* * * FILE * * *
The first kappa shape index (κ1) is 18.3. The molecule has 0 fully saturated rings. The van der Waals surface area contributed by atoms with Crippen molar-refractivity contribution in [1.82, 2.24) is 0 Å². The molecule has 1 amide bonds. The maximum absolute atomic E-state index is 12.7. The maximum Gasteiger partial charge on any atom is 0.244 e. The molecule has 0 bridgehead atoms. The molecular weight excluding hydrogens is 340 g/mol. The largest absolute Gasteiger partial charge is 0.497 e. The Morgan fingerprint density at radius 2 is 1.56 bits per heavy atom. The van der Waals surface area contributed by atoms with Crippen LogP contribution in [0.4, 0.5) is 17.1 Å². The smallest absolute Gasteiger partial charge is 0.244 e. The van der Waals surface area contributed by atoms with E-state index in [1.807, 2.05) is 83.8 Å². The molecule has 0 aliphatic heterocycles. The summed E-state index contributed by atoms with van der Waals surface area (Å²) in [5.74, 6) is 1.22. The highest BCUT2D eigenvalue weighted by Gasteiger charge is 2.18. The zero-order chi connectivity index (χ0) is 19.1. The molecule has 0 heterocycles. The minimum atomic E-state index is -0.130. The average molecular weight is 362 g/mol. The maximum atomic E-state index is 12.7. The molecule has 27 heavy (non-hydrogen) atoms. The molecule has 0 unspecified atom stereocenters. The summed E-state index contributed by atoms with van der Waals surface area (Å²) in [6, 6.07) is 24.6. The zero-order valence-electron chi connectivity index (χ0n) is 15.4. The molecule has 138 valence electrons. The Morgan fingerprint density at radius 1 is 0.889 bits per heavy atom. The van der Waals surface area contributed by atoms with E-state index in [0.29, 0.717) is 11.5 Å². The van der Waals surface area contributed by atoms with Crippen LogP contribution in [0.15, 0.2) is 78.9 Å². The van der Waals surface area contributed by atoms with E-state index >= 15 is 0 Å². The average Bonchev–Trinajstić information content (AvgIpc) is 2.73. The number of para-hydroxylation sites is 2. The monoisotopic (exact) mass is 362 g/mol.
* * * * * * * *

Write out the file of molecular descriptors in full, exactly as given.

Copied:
The first kappa shape index (κ1) is 18.3. The molecule has 0 fully saturated rings. The van der Waals surface area contributed by atoms with Crippen molar-refractivity contribution in [1.82, 2.24) is 0 Å². The molecule has 1 amide bonds. The maximum absolute atomic E-state index is 12.7. The maximum Gasteiger partial charge on any atom is 0.244 e. The molecule has 0 bridgehead atoms. The molecular weight excluding hydrogens is 340 g/mol. The largest absolute Gasteiger partial charge is 0.497 e. The Morgan fingerprint density at radius 2 is 1.56 bits per heavy atom. The van der Waals surface area contributed by atoms with Crippen LogP contribution in [0.4, 0.5) is 17.1 Å². The smallest absolute Gasteiger partial charge is 0.244 e. The van der Waals surface area contributed by atoms with E-state index in [1.807, 2.05) is 83.8 Å². The molecule has 0 aliphatic heterocycles. The summed E-state index contributed by atoms with van der Waals surface area (Å²) in [5.74, 6) is 1.22. The highest BCUT2D eigenvalue weighted by Gasteiger charge is 2.18. The zero-order chi connectivity index (χ0) is 19.1. The molecule has 0 heterocycles. The minimum atomic E-state index is -0.130. The average molecular weight is 362 g/mol. The maximum atomic E-state index is 12.7. The molecule has 27 heavy (non-hydrogen) atoms. The molecule has 0 unspecified atom stereocenters. The summed E-state index contributed by atoms with van der Waals surface area (Å²) in [6, 6.07) is 24.6. The zero-order valence-electron chi connectivity index (χ0n) is 15.4. The molecule has 138 valence electrons. The Morgan fingerprint density at radius 1 is 0.889 bits per heavy atom. The van der Waals surface area contributed by atoms with E-state index in [0.29, 0.717) is 11.5 Å². The van der Waals surface area contributed by atoms with Crippen LogP contribution in [0.15, 0.2) is 78.9 Å². The van der Waals surface area contributed by atoms with E-state index >= 15 is 0 Å². The average Bonchev–Trinajstić information content (AvgIpc) is 2.73. The number of para-hydroxylation sites is 2. The monoisotopic (exact) mass is 362 g/mol.